Cost of data breaches remains highest in US

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While the cost of data breaches in the United States is declining, the nation still has the highest total cost per breach and spent $5.4 million on data breaches in 2012, according to a study conducted by Symantec Corp. and the Ponemon Institute.

The 2013 Cost of Data Breach Study: Global Analysis, released June 5, reveals human errors and system problems caused two-thirds of data breaches in 2012. These data breaches were caused by issues such as employee mishandling of confidential data, lack of system controls, and violations of industry and government regulations.

Although the U.S. spent more than $5 million on data breaches this past year, the cost per record declined from $194 to $188.

The study found malicious or criminal attacks cause 37 percent of data breaches. These type of breaches are also the mostly costly to the organization. Data breaches caused by malicious or criminal attackers are the most expensive in the U.S., costing $277 per compromised record.

“While external attackers and their evolving methods pose a great threat to companies, the dangers associated with the insider threat can be equally destructive and insidious,” said Larry Ponemon, chairman of the Ponemon Institute. “Eight years of research on data breach costs has shown employee behavior to be one of the most pressing issues facing organizations today, up 22 percent since the first survey.”

Cost of data breach is determined by the direct and indirect expenses incurred by the organization in detecting and investigating the breach, as well as customer-related issues such as compensation and diminished acquisition rates.

Companies that acquired the least amount of cost were those with an incident management plan. Fifty-two percent of the organizations surveyed had an benchmark incident management plan at the time of the data breach.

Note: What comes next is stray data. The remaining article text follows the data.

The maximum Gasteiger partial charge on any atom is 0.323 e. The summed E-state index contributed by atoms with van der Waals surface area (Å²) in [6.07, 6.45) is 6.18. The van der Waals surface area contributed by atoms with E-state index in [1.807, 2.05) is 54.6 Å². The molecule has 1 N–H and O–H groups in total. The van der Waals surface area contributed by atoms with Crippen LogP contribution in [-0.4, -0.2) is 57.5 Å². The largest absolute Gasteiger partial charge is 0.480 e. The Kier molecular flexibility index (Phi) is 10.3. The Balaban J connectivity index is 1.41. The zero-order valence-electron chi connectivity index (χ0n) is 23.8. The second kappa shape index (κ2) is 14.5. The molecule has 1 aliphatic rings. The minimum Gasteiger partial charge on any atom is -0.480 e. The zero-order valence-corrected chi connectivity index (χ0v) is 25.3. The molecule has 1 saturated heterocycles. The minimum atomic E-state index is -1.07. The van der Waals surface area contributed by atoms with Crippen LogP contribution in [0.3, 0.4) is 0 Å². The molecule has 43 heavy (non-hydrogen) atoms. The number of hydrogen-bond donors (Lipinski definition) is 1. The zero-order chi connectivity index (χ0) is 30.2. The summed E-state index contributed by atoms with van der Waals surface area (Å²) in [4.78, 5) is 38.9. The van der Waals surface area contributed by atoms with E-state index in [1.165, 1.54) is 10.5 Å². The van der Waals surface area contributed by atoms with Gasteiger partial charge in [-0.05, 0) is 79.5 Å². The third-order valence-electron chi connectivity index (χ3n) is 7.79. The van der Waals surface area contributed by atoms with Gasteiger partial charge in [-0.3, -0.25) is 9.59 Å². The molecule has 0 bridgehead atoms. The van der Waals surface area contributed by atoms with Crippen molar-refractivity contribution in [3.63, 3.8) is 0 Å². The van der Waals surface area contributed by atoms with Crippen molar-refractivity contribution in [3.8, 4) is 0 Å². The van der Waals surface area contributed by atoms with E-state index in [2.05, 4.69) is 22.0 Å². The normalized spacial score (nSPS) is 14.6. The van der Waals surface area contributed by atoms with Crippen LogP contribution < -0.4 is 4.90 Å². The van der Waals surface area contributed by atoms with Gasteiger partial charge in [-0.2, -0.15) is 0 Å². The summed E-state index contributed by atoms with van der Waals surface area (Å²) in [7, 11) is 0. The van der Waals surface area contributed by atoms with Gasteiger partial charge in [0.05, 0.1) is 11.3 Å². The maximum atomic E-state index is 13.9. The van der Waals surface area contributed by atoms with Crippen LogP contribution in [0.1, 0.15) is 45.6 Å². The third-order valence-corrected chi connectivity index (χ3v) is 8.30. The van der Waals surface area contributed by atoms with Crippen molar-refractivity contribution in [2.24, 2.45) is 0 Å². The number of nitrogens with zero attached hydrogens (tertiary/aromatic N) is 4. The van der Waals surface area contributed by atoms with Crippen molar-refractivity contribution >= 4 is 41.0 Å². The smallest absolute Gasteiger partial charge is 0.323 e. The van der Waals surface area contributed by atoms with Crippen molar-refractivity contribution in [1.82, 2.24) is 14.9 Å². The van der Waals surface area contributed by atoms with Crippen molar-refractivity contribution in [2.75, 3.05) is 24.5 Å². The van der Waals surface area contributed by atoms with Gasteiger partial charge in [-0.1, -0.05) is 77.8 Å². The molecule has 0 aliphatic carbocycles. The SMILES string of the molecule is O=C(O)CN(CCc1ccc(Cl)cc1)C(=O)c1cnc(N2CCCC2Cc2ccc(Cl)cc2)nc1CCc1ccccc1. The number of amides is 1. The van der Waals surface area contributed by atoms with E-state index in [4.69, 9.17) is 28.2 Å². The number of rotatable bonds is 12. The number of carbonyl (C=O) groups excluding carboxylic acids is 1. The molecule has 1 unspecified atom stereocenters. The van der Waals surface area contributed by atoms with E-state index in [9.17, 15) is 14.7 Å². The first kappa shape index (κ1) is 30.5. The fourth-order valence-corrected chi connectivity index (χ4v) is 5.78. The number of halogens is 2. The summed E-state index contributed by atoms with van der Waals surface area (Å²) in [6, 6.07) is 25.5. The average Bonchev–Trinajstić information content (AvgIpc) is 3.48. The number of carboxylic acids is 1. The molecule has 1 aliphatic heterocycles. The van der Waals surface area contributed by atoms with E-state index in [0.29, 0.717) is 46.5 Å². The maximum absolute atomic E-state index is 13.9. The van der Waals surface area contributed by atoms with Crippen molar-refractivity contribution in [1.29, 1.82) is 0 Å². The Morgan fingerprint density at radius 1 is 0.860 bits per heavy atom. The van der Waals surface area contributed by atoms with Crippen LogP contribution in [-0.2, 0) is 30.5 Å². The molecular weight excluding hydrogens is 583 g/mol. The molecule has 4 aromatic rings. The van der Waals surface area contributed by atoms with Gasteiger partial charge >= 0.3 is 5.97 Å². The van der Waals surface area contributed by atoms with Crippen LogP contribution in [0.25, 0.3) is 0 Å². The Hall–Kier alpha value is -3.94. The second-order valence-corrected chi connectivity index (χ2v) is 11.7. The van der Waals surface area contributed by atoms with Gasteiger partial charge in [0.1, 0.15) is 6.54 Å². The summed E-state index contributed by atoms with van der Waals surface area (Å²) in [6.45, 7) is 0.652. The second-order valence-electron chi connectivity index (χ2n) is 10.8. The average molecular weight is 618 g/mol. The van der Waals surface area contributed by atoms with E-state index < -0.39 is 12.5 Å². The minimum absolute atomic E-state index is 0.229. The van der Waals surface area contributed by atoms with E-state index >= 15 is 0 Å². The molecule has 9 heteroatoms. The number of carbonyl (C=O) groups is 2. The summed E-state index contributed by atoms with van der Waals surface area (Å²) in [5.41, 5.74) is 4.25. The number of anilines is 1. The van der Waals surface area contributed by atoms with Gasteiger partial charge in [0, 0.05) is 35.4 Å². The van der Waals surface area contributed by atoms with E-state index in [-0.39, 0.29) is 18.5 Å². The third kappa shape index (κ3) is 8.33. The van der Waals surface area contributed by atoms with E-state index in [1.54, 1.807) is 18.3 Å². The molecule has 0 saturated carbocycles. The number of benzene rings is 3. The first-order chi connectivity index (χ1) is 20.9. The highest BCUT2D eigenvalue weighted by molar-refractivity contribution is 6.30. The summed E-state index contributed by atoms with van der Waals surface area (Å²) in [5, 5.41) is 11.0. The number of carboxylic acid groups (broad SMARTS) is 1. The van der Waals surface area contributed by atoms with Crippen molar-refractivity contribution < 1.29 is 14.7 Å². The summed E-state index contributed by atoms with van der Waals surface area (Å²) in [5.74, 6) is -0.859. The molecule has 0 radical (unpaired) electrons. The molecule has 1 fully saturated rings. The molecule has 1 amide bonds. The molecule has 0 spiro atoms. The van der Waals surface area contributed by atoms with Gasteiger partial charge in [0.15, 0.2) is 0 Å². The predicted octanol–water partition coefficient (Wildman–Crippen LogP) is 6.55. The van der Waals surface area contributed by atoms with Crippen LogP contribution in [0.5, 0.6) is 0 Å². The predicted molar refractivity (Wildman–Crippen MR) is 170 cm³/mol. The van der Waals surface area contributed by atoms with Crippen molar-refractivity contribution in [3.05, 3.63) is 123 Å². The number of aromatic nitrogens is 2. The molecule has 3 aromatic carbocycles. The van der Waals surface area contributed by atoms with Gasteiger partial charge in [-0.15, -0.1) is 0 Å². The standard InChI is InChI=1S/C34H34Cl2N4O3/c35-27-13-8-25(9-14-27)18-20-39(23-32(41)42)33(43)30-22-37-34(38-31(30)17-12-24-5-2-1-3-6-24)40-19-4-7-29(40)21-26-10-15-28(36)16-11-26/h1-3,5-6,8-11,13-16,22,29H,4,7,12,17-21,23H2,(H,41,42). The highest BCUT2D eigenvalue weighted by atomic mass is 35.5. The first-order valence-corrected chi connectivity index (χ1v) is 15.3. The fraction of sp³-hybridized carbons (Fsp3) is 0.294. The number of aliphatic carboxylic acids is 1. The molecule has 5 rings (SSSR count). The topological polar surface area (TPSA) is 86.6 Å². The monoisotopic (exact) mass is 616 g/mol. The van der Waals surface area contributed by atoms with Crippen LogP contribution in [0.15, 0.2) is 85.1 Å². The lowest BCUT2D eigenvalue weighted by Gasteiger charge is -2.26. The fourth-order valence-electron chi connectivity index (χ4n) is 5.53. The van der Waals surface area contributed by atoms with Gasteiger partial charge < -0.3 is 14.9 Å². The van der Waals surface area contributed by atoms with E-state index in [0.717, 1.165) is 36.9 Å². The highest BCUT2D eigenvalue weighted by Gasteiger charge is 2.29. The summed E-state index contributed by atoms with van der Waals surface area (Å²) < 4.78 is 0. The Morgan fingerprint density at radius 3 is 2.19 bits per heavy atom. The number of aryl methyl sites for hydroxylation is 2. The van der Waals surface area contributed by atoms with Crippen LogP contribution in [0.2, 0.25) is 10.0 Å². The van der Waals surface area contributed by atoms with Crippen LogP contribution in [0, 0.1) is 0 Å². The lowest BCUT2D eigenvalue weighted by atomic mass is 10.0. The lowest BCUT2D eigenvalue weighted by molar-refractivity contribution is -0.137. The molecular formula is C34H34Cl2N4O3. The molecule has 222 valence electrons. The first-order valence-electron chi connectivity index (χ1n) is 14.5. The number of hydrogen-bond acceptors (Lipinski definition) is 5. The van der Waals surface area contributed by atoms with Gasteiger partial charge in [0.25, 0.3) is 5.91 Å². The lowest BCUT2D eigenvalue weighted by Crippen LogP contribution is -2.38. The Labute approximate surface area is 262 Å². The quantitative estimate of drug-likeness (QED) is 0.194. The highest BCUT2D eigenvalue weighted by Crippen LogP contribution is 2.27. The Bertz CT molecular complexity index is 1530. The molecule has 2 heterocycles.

Other factors that affect cost are security postures at the time of the breach, timeliness of alerting affected customers, and the nature of the data breached.

“Given organizations with strong security postures and incident response plans experienced breach costs 20 percent less than others, the importance of a well-coordinated, holistic approach is clear,” said Anil Chakravarthy, executive vice president of the Information Security Group at Symantec. “Companies must protect their customers’ sensitive information no matter where it resides, be it on a PC, mobile device, corporate network or data center.”

Fourteen different sectors were represented in the study, with most organizations in the financial, industrial, communications and hospitality industries.

Companies can analyze their own risk by visiting Symantec’s Data Breach Risk Calculator, which considers the organization’s size, industry, location and security practices for both a per record and an organizational estimate.

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Cybersecurity, Ponemon Institute, Symantec, Tech
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